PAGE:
Likelihood of Success

Ron Coleman’s pretty good blog

The brothers’ keeper

Posted by Ron Coleman on October 23, 2007

Here’s a heartwarming and amazing story about conjoined Egyptian twins meeting the Massachusetts philanthropist, Ray Tye, who paid for their surgery.  It’s just astonishing that they were able to do it, and that this one man stepped forward to make it possible.  It’s also a beautiful story about America.

But this part sounded a really sour note, and I don’t know what to do with it:

Now 6, the boys had been brought from Egypt in 2001 to be separated, but upon their arrival doctors determined they would require a more serious and much more expensive surgery. After 18 months in the United States, doctors were considering canceling the surgery because they did not have the money needed to pay the hospital bills.

“They were going to be sent home to die,” Tye said.

So Tye’s foundation donated $100,000 for the boys’ 2003 surgery, which took place at the North Texas Hospital for Children in Dallas.

Gosh.  “They were being sent home to die” — is that really fair?  Is it accurate?  Is it precise?   Who was condemning them to death?  Whose responsibility was their salvation?  How much should the doctors have donated?  How about the people or the government of Egypt?  How about Bill Gates or Michael Jordan?

I just don’t know.


10 Responses to “The brothers’ keeper”

  1. “They were being sent home to die” — is that really fair? Is it accurate? Is it precise? Who was condemning them to death?

    Fair, accurate, and precise. I don’t think the phrase connotes condemnation; rather, it simply connotes resignation. I’ve heard the same phrase used in regard to terminal patients who preferred to spend their last days at home with family.

    And then the phrase was used by Mr. Tye, the man who financed their surgery. I can easily hear it as part of a larger statement. “No one could do anything. They were being sent home to die. And I just had to help.”

    Honestly, I’m not hearing what you’re hearing here.

  2. Did you ever “send someone home to die”? Could you?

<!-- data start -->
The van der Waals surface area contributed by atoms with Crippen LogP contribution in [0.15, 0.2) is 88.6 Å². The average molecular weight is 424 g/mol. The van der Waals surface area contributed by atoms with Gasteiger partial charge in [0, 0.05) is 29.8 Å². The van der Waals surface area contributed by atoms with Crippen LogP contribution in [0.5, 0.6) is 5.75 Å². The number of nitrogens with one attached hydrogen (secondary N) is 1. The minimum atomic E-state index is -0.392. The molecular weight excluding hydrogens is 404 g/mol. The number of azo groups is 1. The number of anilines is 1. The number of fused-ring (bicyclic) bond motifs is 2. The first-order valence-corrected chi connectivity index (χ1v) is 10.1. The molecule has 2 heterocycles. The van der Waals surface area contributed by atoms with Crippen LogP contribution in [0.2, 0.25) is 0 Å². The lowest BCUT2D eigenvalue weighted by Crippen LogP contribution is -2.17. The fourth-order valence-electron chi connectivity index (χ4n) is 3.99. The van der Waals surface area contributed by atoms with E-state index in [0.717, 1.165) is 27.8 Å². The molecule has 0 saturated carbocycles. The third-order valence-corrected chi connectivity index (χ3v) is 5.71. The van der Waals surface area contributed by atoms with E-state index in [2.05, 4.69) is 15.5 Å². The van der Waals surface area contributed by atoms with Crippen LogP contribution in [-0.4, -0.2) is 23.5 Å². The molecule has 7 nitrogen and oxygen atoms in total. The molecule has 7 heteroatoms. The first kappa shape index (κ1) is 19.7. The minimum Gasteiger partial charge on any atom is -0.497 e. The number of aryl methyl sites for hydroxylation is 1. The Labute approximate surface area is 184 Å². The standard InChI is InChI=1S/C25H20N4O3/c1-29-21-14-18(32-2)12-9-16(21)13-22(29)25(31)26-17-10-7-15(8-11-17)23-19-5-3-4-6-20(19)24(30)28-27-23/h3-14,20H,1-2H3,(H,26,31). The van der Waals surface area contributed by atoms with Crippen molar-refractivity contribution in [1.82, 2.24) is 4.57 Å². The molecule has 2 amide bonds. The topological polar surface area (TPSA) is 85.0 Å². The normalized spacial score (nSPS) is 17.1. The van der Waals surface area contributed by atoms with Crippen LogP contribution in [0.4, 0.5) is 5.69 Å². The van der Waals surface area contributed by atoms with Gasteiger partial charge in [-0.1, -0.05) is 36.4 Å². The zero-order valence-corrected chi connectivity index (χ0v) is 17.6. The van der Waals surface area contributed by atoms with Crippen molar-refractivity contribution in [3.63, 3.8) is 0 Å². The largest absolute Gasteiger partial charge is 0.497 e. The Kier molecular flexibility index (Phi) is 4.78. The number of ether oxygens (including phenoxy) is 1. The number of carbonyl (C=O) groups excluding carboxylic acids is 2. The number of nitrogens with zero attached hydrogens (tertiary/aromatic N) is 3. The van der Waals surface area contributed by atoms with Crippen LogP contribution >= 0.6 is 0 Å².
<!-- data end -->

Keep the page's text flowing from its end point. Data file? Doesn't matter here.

He didn’t say, “They were just going home to die,” Martin.

  3. Highway said

    I heard the same thing that Ron did. Now, Martin may be right, it may have been pulled out of a lot of other context, but I doubt it.

    You guys probably already know I’m a cold-hearted libertarian, but this is one of those things that kinda rankles me. The assumption always seems to be that because something CAN be done towards someone’s life, it MUST be done, and if it can’t be afforded by the people it’s for, then someone else MUST pay for it. Like prescription drugs that are ‘needed’ by people, even though they didn’t exist 5 years ago, and people lived and died and dealed with things.

    I know it doesn’t help my cred as a humanitarian, but we chastise people for living outside their means all the time. People who run up huge credit debt buying a house that’s too expensive for them, or a car that’s too expensive for them, or who get fat eating too much food for them, or for having more children than they can afford. But suddenly that has to stop when it’s a medical procedure? Whenever it turns into ‘well, they could die’, that all goes out the window.

  4. zach. said


    the reason it breaks down is that living outside your means is a choice, being born as a terminally conjoined twin (or as parents, having terminally conjoined twins) is not a choice. Now that doesn’t get really to the heart of what Ron’s asking, and to be honest I don’t have a great answer for him (does anyone?). But I think approaching this from a libertarian standpoint is simply barking up the wrong tree.

  5. Jack said

    I couldn’t have done it.

    Me personally, if I felt their suffering was great enough, or there was a real chance at death or just a life of misery, and I had the funds, I’d have done it.

    That’s what being a philanthropist is. And a Christian in my case.

    I have a simple personal rule about these kinda things.